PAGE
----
# Trying to understand the difference between $\Delta t$ and $dt$ [duplicate]

I'm trying to gain a more conceptual understanding of derivatives and would appreciate your feedback on this.

Say I have a quantity, $x$, at time $t$. Now $x$ moves to a different location $x'$ in time $t'$ = $t + \Delta t$.

Where I get confused is when we start talking about shrinking $\Delta t$ down to zero. I keep seeing people say that it represents an infinitesimal quantity, which confuses me even more. Similarly, people will say it "simply" represents a very small quantity.

I get that much but where I get lost is how small does $\Delta t$ have to be before we start treating it as $dt$ and not $\Delta t$?

In other words, is it correct to simply substitute numbers in to a quantity like $dt$? Could I say that at a certain instant in time, $dt$ = 4 seconds?

I've seen this done before in a few books and well, frankly it irritates me because I'm seeing the $d$ operator used in many different contexts. Some are saying you can substitute numbers in for something like $dt$ and others say no.

• Possible duplicate of Difference between $\Delta$, $d$ and $\delta$ – AccidentalFourierTransform Jun 2 '18 at 20:42
• Under a sufficient magnification curves appear as straight lines. You can start treating $\Delta t$ as $\text{d}t$ when everything around becomes linear. In other words, when $(\Delta t)^2$ becomes small enough to be neglected compared to $\Delta t$. – safesphere Jun 3 '18 at 0:28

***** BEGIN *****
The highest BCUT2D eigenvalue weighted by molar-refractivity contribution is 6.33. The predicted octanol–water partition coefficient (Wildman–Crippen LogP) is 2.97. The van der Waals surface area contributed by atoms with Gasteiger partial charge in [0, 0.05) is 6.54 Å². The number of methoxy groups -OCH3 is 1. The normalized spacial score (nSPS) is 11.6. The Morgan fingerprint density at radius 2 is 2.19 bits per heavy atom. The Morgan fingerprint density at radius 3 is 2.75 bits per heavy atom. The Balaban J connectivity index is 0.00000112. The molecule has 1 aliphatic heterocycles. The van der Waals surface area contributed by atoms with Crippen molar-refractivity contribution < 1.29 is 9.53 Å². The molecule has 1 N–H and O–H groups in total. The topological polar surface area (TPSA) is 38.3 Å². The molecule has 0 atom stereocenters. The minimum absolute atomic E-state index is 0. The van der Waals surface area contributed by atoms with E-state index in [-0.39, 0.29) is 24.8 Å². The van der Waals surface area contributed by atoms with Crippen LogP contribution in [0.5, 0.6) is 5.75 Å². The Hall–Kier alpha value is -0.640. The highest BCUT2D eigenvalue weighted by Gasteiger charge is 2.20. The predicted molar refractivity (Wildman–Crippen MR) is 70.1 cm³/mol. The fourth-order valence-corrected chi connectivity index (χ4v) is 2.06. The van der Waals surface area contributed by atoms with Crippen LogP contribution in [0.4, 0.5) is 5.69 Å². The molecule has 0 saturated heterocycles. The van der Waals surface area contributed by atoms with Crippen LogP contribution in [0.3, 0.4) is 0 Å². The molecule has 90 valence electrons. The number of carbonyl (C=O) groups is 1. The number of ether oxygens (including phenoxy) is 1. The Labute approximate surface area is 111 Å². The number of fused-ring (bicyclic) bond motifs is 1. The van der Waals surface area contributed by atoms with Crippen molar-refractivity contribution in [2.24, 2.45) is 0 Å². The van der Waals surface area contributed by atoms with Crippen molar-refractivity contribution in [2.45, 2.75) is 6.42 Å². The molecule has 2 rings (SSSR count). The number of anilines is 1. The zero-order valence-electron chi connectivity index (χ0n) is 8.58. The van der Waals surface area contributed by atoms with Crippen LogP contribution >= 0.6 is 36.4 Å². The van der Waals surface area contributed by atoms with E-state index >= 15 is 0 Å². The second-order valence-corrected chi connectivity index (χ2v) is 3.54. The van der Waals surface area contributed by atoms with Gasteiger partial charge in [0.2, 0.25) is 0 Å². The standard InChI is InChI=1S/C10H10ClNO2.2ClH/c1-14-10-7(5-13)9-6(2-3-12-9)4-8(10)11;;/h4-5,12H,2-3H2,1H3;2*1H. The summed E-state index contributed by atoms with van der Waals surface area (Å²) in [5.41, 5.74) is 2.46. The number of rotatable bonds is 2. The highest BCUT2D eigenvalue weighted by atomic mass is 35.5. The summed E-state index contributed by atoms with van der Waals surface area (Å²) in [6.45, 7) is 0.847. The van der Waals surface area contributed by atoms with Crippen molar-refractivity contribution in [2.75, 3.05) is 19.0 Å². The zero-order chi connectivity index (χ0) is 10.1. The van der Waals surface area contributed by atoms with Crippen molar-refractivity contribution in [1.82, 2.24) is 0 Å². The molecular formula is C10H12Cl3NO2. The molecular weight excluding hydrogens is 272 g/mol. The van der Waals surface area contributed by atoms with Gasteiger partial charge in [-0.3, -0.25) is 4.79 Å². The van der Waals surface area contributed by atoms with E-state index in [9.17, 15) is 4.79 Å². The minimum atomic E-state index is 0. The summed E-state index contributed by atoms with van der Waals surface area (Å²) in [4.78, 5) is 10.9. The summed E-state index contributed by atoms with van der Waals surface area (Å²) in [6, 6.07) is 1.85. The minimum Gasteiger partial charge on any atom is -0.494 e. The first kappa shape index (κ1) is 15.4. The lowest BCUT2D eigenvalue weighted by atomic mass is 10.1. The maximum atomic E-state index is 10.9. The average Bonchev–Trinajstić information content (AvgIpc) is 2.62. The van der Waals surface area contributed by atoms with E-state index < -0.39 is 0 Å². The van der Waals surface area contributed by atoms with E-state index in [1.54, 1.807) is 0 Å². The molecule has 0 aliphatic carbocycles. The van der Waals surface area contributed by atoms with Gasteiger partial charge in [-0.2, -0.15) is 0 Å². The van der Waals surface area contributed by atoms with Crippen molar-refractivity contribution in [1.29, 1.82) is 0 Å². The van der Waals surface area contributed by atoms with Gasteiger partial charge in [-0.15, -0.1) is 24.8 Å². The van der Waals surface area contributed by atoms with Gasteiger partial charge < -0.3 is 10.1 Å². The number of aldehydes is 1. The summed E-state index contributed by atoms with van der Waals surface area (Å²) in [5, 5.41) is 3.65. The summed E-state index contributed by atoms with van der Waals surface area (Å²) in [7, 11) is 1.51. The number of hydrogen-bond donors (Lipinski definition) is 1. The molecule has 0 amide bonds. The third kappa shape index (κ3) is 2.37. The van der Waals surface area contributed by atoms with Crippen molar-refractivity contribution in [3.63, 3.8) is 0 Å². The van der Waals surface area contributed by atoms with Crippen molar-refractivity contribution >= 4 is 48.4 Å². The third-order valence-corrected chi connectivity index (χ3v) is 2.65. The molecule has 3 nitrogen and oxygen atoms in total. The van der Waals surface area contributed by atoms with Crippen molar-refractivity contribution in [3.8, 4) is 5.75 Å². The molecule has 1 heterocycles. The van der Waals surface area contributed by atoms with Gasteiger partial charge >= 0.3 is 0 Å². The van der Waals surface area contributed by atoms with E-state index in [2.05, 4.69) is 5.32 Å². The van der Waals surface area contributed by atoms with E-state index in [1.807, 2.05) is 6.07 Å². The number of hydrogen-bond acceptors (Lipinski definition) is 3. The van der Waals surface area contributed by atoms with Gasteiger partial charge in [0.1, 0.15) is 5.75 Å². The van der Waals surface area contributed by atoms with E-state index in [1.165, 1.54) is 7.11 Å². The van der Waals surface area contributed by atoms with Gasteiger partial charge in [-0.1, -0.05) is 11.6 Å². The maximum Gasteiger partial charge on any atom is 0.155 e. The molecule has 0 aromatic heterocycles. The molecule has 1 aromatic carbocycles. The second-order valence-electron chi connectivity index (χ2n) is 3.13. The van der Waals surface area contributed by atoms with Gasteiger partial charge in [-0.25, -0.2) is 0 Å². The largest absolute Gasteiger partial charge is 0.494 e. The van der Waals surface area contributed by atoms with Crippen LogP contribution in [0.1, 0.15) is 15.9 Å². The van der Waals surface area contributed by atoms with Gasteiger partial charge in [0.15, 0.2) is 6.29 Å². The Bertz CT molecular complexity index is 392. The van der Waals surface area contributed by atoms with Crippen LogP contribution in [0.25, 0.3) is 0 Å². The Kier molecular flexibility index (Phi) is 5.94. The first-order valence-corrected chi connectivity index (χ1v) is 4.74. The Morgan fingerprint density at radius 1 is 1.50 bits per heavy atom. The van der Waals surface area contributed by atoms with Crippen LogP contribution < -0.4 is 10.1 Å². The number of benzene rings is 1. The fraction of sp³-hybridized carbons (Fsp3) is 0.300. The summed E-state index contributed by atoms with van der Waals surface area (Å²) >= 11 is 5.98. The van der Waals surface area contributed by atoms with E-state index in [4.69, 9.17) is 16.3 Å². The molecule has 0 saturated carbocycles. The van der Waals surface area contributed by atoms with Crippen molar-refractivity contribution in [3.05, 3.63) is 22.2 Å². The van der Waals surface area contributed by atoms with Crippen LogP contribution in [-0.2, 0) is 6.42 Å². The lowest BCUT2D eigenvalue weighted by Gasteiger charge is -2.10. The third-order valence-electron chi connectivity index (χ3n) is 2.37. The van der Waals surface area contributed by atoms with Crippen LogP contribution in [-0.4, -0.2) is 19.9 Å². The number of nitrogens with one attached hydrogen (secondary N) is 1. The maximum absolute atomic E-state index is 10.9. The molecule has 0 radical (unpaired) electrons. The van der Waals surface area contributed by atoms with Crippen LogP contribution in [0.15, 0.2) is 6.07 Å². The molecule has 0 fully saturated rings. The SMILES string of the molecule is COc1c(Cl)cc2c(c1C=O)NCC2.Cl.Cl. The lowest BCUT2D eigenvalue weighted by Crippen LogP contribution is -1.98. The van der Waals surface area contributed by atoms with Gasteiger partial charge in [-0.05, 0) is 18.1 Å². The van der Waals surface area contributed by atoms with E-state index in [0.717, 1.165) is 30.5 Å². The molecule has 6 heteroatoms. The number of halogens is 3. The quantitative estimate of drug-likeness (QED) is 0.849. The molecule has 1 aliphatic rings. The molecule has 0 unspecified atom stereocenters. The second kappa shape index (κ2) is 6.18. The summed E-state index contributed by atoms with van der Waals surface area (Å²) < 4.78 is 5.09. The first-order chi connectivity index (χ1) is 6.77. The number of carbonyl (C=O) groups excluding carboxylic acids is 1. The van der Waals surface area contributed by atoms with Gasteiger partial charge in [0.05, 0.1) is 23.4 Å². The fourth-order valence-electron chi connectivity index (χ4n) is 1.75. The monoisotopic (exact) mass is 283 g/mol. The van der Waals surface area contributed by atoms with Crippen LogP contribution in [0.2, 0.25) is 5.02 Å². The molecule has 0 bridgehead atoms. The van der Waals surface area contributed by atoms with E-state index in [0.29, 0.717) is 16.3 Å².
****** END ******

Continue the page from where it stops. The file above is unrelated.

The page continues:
• – Kyle Kanos Jun 3 '18 at 0:29

$\Delta t$ is used in taking the limit to arrive at the derivative (or the integral).
$\frac{df(x)}{dt} = lim \frac {(f(x+\Delta t)-f(x))}{\Delta t}$ as $\Delta t$ tends to zero
so $dt$ is used after the limit has been taken whereas $\Delta t$ is used before or during the limiting process. So its really not a question of how small $\Delta t$ has to be before it becomes $dt$ as long as a limit can be found as it approaches zero. Then the suggestive symbol $\frac{df(x)}{dt}$ can be used for that limit. In that sense the numerator and denominator are not quantities.
$\Delta t$ is sometimes used in other contexts where it is just a small increment of something--the required smallness being defined by the user. For example in digital quantization.